Graphene set to change the future, but Australian commercialisation needs incentivisation

The nanomaterial graphene holds vast industrial possibilities, but more incentives are needed to commercialise world-leading Australian research, the Graphene + Enabled Smart Cities Conference heard yesterday.

Chair of the Australian Graphene Industry Association Chris Gilbey said in his opening remarks at yesterday’s event that graphene was a critical ingredient in the “smart cities” of the future, due to its remarkable properties. Graphene – an atom thin layer of hexagonally-arranged carbon atoms – is the lightest, strongest and most electrically-conductive material known.

Australia had established early leadership in its research, but more needed to be done to “incentivise” the industries positioned to commercialise this.

“Industry is already acting to develop graphene-enabled products, but it needs to be incentivised to develop the value-add activities and therefore jobs associated with this emerging local sector. It’s incumbent on our policymakers to support the creation of market conditions that encourage the proliferation of our graphene innovation into global supply chains,” Gilbey told the conference.

Picture: wikipedia

“Graphene can be the panacea to deliver the ‘jobs and growth’ mantra we hear from politicians. We care about our Aussie sportspeople punching above their weight and winning gold, however our graphene scientists have been doing precisely this for some years. We need to move their stories into the mainstream because they are the heroes of our time. Their work will do more than garner gold medals. It will generate billion-dollar revenues for Australia and make our economy great again.”

Graphene was first physically isolated only in 2004, with the pair behind this research winning the 2010 Nobel Prize in physics for this work. It is yet to find a breakout commercial application, but holds promise in water treatment, when used in even tiny amounts in composites, and in numerous other situations. (see list below.)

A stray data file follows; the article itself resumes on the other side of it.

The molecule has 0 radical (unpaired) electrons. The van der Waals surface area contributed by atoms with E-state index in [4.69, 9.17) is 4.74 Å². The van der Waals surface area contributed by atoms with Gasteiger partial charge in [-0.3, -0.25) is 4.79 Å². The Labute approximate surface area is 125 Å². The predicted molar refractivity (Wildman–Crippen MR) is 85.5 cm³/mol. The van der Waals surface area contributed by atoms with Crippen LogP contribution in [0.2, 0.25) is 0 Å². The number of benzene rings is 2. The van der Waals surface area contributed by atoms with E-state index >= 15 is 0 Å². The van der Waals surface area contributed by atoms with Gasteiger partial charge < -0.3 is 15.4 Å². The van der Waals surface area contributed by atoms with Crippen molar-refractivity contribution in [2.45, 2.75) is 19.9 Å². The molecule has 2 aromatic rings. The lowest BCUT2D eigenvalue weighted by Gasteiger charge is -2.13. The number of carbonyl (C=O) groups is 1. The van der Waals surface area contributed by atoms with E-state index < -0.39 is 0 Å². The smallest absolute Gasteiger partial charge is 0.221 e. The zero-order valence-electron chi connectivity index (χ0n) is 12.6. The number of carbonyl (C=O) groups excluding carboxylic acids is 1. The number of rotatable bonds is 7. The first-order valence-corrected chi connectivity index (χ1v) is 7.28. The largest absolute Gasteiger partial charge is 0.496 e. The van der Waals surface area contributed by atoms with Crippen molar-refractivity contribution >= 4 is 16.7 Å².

“While the practical applications for graphene are varied and almost limitless, its potential to slash carbon dioxide emissions on an industrial scale is what could soon make it the globe’s hottest commodity. This will be achieved by decoupling existing supply chains and restructuring them to include low-cost graphene,” said Gilbey, who is also executive chairman of graphene company Imagine Intelligent Materials.

“New supply chains are where the job creation will be, and jobs will go to jurisdictions that understand this. The industries and businesses that recognise this first will reap the rewards.”

The event was at Swinburne University’s Hawthorn, Melbourne campus.

Featured pic:

10 ways graphene is set to change the future (author: AGIA)

MOBILE PHONES – Graphene is a crucial smart phone ingredient. It’s what makes their screens flexible and bendable, and helps take heat away from lithium ion batteries, making phones safer.

Bendable electronics such as smartphones are an area of potential for graphene. (Picture:

WATER PURIFICATION – Graphene has properties that enable membranes to extract pollutants, making water security possible. Victorian companies Ionic Industries and CleanTeq are developing this capability.

AUTOMOTIVE – Graphene-coated textiles have enabled human machine interfaces for cars. Geelong-based Imagine Intelligent Materials developed the first prototype of this technology for Daimler last year.

MINING – Graphene-coated textiles enable tailings dams to be safer. Imagine Intelligent Materials developed a way to test for holes in dam linings and licensed it to Melbourne-based Geofabrics.

SMART CITIES AND BUILDING – Imagine Intelligent Materials has developed sensing systems using graphene that can monitor for stress cracks in concrete and wood construction.

ENERGY STORAGE – Ionic Industries has developed revolutionary supercapacitor technology – necessary for a huge amount of technology that requires fast release of energy: cars, cameras, devices etc.

AGRICULTURE – Qenos, a leading polyester company, is developing high-strength water pipes that would revolutionise the agricultural sector.

ROADS – Imagine Intelligent Materials has developed prototype sensing systems that can be integrated into roads, to provide information on a variety of things to make roads safer.

HEALTH – Graphene is being integrated into wound dressings because of its anti-microbial qualities.

TRUCKING – Imagine Intelligent Materials is developing a “smart truck” in conjunction with local truck and warehousing company, MTAW. This will enable monitoring of cargo in the truck in real time.

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